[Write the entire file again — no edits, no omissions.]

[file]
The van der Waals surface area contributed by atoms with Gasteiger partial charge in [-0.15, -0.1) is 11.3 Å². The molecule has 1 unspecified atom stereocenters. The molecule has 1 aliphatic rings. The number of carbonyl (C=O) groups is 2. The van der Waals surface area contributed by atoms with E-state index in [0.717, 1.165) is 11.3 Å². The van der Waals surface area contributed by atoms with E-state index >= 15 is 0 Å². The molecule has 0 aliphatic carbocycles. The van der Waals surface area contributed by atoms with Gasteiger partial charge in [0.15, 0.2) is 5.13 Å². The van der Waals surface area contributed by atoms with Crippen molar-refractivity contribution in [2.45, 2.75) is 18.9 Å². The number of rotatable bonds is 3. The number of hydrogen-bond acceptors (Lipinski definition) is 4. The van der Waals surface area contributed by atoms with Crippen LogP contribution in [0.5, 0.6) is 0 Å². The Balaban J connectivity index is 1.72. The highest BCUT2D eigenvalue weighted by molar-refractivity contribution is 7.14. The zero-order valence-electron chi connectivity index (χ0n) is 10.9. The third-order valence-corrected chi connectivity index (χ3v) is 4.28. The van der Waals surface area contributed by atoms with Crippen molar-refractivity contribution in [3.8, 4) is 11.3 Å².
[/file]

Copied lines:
The van der Waals surface area contributed by atoms with Gasteiger partial charge in [-0.15, -0.1) is 11.3 Å². The molecule has 1 unspecified atom stereocenters. The molecule has 1 aliphatic rings. The number of carbonyl (C=O) groups is 2. The van der Waals surface area contributed by atoms with E-state index in [0.717, 1.165) is 11.3 Å². The van der Waals surface area contributed by atoms with E-state index >= 15 is 0 Å². The molecule has 0 aliphatic carbocycles. The van der Waals surface area contributed by atoms with Gasteiger partial charge in [0.15, 0.2) is 5.13 Å². The van der Waals surface area contributed by atoms with Crippen molar-refractivity contribution in [2.45, 2.75) is 18.9 Å². The number of rotatable bonds is 3. The number of hydrogen-bond acceptors (Lipinski definition) is 4. The van der Waals surface area contributed by atoms with Crippen LogP contribution in [0.5, 0.6) is 0 Å². The Balaban J connectivity index is 1.72. The highest BCUT2D eigenvalue weighted by molar-refractivity contribution is 7.14. The zero-order valence-electron chi connectivity index (χ0n) is 10.9. The third-order valence-corrected chi connectivity index (χ3v) is 4.28. The van der Waals surface area contributed by atoms with Crippen molar-refractivity contribution in [3.8, 4) is 11.3 Å².